FreeG (free) is a channel strip plug-in with extensive metering and customization options. It is intended for use as a track insert effect and is available in AU, VST, and RTAS formats for the Mac and VST and RTAS formats for Windows. FreeG won't make your next song a hit, but it can save you lots of time when you're mixing it. You can download FreeG from the Sonalksis Web site (www.sonalksis.com).
FreeG is a straightforward channel strip with a large level meter and gain fader on the left and a variety of handy controls and readouts on the right. You can place the meter pre- or postfader, and you can adjust meter ballistics on FreeG's back panel. The gain fader has normal and fine modes, and you can also set the range of the fine mode on the back panel. Pan and prefader trim knobs, along with bypass, phase-inversion, and mute buttons, round out the active controls. Digital readouts display the highest peak and instantaneous RMS values, which are also indicated by red and yellow arrows on the meter. Clicking on the digital readouts resets them. FreeG is useful on any track, but its metering and large-scale slider make it especially handy on the master.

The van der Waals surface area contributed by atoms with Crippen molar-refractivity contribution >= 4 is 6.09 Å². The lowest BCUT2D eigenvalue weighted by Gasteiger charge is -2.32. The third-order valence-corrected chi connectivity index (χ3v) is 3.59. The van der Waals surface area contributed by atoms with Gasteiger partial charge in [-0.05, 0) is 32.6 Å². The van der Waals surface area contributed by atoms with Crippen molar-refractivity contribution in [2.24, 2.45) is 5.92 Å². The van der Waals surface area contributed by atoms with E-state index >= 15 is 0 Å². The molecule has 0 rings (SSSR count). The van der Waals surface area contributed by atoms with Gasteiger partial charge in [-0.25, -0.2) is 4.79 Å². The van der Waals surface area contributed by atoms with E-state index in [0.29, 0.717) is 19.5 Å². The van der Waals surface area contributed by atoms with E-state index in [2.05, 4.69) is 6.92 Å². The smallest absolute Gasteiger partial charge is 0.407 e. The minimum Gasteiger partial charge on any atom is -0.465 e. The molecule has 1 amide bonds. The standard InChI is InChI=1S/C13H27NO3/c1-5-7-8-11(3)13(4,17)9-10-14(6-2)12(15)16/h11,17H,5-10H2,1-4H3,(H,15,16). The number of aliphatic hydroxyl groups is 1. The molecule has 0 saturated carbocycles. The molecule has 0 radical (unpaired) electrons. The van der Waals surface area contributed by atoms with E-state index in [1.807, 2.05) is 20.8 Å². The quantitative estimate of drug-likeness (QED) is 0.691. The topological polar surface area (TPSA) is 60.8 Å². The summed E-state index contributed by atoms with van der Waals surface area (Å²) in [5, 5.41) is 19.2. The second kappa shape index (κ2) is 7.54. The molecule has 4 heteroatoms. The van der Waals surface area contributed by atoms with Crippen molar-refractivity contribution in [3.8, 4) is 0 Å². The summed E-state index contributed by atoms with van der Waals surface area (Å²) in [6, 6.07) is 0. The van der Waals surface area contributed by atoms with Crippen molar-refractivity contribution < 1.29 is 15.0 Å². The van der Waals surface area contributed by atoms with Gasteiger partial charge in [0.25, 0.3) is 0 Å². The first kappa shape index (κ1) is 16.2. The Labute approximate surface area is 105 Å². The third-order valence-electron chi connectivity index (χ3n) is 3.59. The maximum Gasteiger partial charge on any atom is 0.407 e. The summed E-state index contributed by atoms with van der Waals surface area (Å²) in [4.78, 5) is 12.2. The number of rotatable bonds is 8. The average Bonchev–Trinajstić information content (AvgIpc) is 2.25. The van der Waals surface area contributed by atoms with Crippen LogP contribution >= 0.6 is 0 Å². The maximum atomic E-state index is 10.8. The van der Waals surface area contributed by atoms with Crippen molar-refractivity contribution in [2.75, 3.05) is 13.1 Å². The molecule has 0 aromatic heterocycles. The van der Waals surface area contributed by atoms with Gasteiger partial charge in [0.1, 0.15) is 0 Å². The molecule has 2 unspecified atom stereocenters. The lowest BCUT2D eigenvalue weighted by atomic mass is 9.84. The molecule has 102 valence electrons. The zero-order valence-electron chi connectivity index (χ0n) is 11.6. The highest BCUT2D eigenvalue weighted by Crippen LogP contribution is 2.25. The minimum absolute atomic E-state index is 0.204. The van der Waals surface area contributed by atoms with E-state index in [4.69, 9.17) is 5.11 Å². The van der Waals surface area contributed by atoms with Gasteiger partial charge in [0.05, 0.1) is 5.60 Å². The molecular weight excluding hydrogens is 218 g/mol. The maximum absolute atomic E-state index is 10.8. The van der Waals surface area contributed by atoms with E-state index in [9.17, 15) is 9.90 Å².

While you're visiting the Sonalksis Web site, have a look at the first two offerings in the new TBK series of creative plug-ins ($99 each or $149 bundled). Both effects are centered around a big, shiny knob (hence the BK in TBK) that does most of the work. A small input-level meter/slider combination and three even smaller mode switches round out the interface. Dubbed Creative Filter, TBK1 is billed as the world's first adaptive-resonance filter. It uses psychoacoustic modeling to constantly adapt resonance to frequency and saturation level. TBK1 provides highpass, bandpass, and lowpass filters with 12, 24, and 48 dB slopes and four resonance modes: Low, Medium, High, and Rude. The knob controls frequency, and a handy button toggles the calibration between frequency and pitch.
Digital Grimebox (TBK2) is a degradation plug-in capable of bit crushing, downsampling, and clipping distortion. A lowpass filter is available to tone down the grunge. When downsampling, the knob sets the downsampling ratio, whereas in bit crusher mode it controls the bit depth. In either mode, you can restrict the knob to integer steps. Both TBK effects sound great and live up to their 1-knob-job design for ease of use (see Web Clip 1). Slap one or both of them on any track, twiddle or automate the knobs, and keep one hand on the FreeG gain fader just in case.